26. Thomas Mulcair
  27. Pierre Nantel
  28. Anne Minh-Thu Quach
  29. Tracey Ramsey
  30. Murray Rankin
  31. Romeo Saganash
  32. Brigitte Sansoucy
  33. Wayne Stetski
  34. Kennedy Stewart
  35. Karine Trudel

Liberal (Total of 184 elected)

  1. John Aldag
  2. Omar Alghabra
  3. Leona Alleslev
  4. William Amos
  5. Gary Anandasangaree
  6. René Arsenault
  7. Chandra Ayra
  8. Ramez Ayoub
  9. Vance Badawey
  10. Larry Bagnell
  11. Navdeep Bains
  12. Frank Baylis
  13. Terry Beech
  14. Carolyn Bennett
  15. Chris Bittle
  16. Bill Blair
  17. Randy Boissonnault
  18. Mike Bossio
  19. Bob Bratina
  20. Pierre Breton
  21. Scott Brison
  22. Celina Caesar-Chavannes
  23. Jim Carr
  24. Sean Casey
  25. Bardish Chagger
  26. Francois-Philippe Champagne
  27. Shaun Chen
  28. Serge Cormier
  29. Rodger Cuzner
  30. Julie Dabrusin
  31. Pam Damoff
  32. Matt DeCourcey
  33. Sukh Dhaliwal
  34. Anju Dhillon
  35. Nicola Di Iorio
  36. Francis Drouin
  37. Emmanuel Dubourg
  38. Jean-Yves Duclos
  39. Terry Duguid
  40. Julie Dzerowicz
  41. Wayne Easter
  42. Ali Ehsassi
  43. Fayçal Al-Khoury
  44. Neil Ellis
  45. Nthaniel Erskine-Smith
  46. Mark Eyking
  47. Doug Eyolfson
  48. Greg Fergus
  49. Andy Fillmore
  50. Pat Finnigan
  51. Darren Fisher
  52. Peter Fonseca
  53. Judy Foote
  54. Peter Fragiskatos
  55. Colin Fraser
  56. Sean Fraser
  57. Stephen Fuhr
  58. Mark Gerretsen
  59. Pam Goldsmith-Jones
  60. Ralph Goodale
  61. Karina Gould
  62. David de Burgh Graham
  63. Raj Grewal
  64. Ken Hardie
  65. T.J. Harvey
  66. Kent Hehr
  67. Mark Holland
  68. Anthony Housefather
  69. Ahmed Hussen
  70. Gudie Hutchings
  71. Angelo Iacono
  72. Mélanie Joly
  73. Yvonne Jones
  74. Bernadette Jordan
  75. Majid Jowhari
  76. Darshan Singh Kang
  77. Iqra Khalid
  78. Kamal Khera
  79. David Lametti
  80. Kevin Lamoureux
  81. Linda Lapointe
  82. Stéphane Lauzon
  83. Dominic LeBlanc
  84. Diane Labouthillier
  85. Paul Lefebvre
  86. Denis Lemieux
  87. Andrew Leslie
  88. Michael Levitt
  89. Joël Lightbound
  90. Alaina Lockhart
  91. Wayne Long
  92. Lloyd Longfield
  93. Karen Ludwig
  94. Lawrence MacAulay
  95. Steven MacKinnon
  96. James Maloney
  97. Rémi Massé
  98. Bryan May
  99. John McCallum
  100. Karen McCrimmon
  101. Ken McDonald
  102. David McGuinty
  103. John McKay
  104. Ron McKinnon
  105. Michael McLeod
  106. Marco Mendicino
  107. MaryAnn Mihychuk
  108. Marc Miller
  109. Maryam Monsef
  110. Robert Morrissey
  111. Joyce Murray
  112. Eva Nassif
  113. Robert Nault
  114. Jennifer O’Connell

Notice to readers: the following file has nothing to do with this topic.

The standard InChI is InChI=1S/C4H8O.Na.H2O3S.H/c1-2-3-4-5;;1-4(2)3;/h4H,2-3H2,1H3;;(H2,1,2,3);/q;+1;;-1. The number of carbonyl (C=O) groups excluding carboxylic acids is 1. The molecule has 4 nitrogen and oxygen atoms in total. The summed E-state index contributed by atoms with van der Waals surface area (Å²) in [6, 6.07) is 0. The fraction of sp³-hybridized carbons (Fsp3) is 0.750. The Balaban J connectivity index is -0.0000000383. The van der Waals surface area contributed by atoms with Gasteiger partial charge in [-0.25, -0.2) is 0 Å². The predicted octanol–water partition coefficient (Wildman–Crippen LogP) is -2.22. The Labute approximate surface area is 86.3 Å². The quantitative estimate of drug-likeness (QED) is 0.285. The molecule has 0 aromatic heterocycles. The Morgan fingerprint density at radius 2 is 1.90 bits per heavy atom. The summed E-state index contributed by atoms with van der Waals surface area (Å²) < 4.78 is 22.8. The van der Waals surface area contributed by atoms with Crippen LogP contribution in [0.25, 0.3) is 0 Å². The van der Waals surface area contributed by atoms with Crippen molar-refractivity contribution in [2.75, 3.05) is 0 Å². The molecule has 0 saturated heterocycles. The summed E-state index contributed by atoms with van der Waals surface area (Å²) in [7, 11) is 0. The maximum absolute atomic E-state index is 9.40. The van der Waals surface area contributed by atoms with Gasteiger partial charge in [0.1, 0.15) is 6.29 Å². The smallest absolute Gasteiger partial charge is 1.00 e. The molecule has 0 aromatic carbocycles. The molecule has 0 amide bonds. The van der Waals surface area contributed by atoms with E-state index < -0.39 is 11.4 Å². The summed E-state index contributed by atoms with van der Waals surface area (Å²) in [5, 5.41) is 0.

115. Robert Oliphant
  116. John Oliver
  117. Seamus O’Regan
  118. Denis Paradis
  119. Joe Peschisolido
  120. Kyle Peterson
  121. Ginette Petitpas Taylor
  122. Jane Philpott
  123. Michel Picard
  124. Jean-Claude Poissant
  125. Carla Qualtrough
  126. Yasmin Ratansi
  127. Jean Rioux
  128. Yves Robillard
  129. Pablo Rodrguez
  130. Sherry Romanado
  131. Anthony Rota
  132. Kim Rudd
  133. Dan Ruimy
  134. Don Rusnak
  135. Ruby Sahota
  136. Raj Saini
  137. Harjit S. Sajjan
  138. Darrell Samson
  139. Ramesh Sangha
  140. Randeep Sarai
  141. Francis Scarpaleggia
  142. Peter Schiefke
  143. Deborah Schulte
  144. Marc Serré
  145. Judy A. Sgro
  146. Brenda Shanahan
  147. Terry Sheehan
  148. Jati Sidhu
  149. Sonia Sidhu
  150. Gagan Sikand
  151. Scott Simms
  152. Amarjeet Sohi
  153. Francesco Sorbara
  154. Sven Spengemann
  155. Marwan Tabbara
  156. Geng Tan
  157. Filomena Tassi
  158. Hunter Tootoo
  159. Justin Trudeau
  160. Dan Vandal
  161. Anita Vandenbeld
  162. Adam Vaughan
  163. Arif Virani
  164. Nick Whalen
  165. Jonathon Wilkinson
  166. Jody Wilson-Raybould
  167. Borys Wrzesnewskyj
  168. Kate Young
  169. Selma Zahid

Bloc Quebecois (Total of 10 elected)

  1. Xavier Barsalou-Duval
  2. Mario Beaulieu
  3. Michel Boudrias
  4. Rhéal Fortin
  5. Marilène Gill
  6. Simon Marcil
  7. Monique Pauzé
  8. Louis Plamondon
  9. Gabriel Ste. Marie
  10. Luc Thériault

Source: Parliamentary web page

Groups worry new assisted-dying legislation doesn’t protect physicians’ consciences

Ottawa Citizen

Joanne Laucius

Assisted dying legislation tabled Thursday does not compel health care providers to help patients die, but some are worried the proposed bill won’t legally protect physicians who oppose the practice.

Medical professionals who provide assisted death would no longer have to fear criminal prosecution under the proposed legislation. On the other side, those who object to participating will not be forced to offer the service.

“Under this bill, no health care provider will be required to provide medical assistance in dying,” Health Minister Jane Philpott told reporters Thursday.

But some argue these assurances won’t offer legal protection to health care workers whose consciences won’t allow them to participate in assisted death. . . [Full text]